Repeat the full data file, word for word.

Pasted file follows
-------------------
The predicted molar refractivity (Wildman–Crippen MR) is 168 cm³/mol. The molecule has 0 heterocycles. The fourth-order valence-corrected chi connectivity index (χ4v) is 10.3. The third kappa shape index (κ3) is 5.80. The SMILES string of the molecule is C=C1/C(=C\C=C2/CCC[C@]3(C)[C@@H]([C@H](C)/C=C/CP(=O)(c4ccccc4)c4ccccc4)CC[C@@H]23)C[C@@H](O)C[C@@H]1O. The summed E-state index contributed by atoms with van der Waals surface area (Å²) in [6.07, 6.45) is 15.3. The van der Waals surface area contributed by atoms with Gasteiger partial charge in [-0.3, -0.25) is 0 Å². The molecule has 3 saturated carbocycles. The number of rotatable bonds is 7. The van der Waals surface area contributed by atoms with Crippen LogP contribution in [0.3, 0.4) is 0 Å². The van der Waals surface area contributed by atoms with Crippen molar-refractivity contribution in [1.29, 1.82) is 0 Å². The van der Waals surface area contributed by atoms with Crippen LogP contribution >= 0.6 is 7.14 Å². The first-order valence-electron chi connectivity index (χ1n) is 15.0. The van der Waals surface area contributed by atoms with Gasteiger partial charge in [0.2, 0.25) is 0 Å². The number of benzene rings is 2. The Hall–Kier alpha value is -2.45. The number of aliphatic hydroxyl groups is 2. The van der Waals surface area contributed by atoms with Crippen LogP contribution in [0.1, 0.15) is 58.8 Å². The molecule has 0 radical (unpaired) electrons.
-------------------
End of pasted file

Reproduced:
The predicted molar refractivity (Wildman–Crippen MR) is 168 cm³/mol. The molecule has 0 heterocycles. The fourth-order valence-corrected chi connectivity index (χ4v) is 10.3. The third kappa shape index (κ3) is 5.80. The SMILES string of the molecule is C=C1/C(=C\C=C2/CCC[C@]3(C)[C@@H]([C@H](C)/C=C/CP(=O)(c4ccccc4)c4ccccc4)CC[C@@H]23)C[C@@H](O)C[C@@H]1O. The summed E-state index contributed by atoms with van der Waals surface area (Å²) in [6.07, 6.45) is 15.3. The van der Waals surface area contributed by atoms with Gasteiger partial charge in [-0.3, -0.25) is 0 Å². The molecule has 3 saturated carbocycles. The number of rotatable bonds is 7. The van der Waals surface area contributed by atoms with Crippen LogP contribution in [0.3, 0.4) is 0 Å². The van der Waals surface area contributed by atoms with Crippen molar-refractivity contribution in [1.29, 1.82) is 0 Å². The van der Waals surface area contributed by atoms with Crippen LogP contribution >= 0.6 is 7.14 Å². The first-order valence-electron chi connectivity index (χ1n) is 15.0. The van der Waals surface area contributed by atoms with Gasteiger partial charge in [0.2, 0.25) is 0 Å². The number of benzene rings is 2. The Hall–Kier alpha value is -2.45. The number of aliphatic hydroxyl groups is 2. The van der Waals surface area contributed by atoms with Crippen LogP contribution in [0.1, 0.15) is 58.8 Å². The molecule has 0 radical (unpaired) electrons.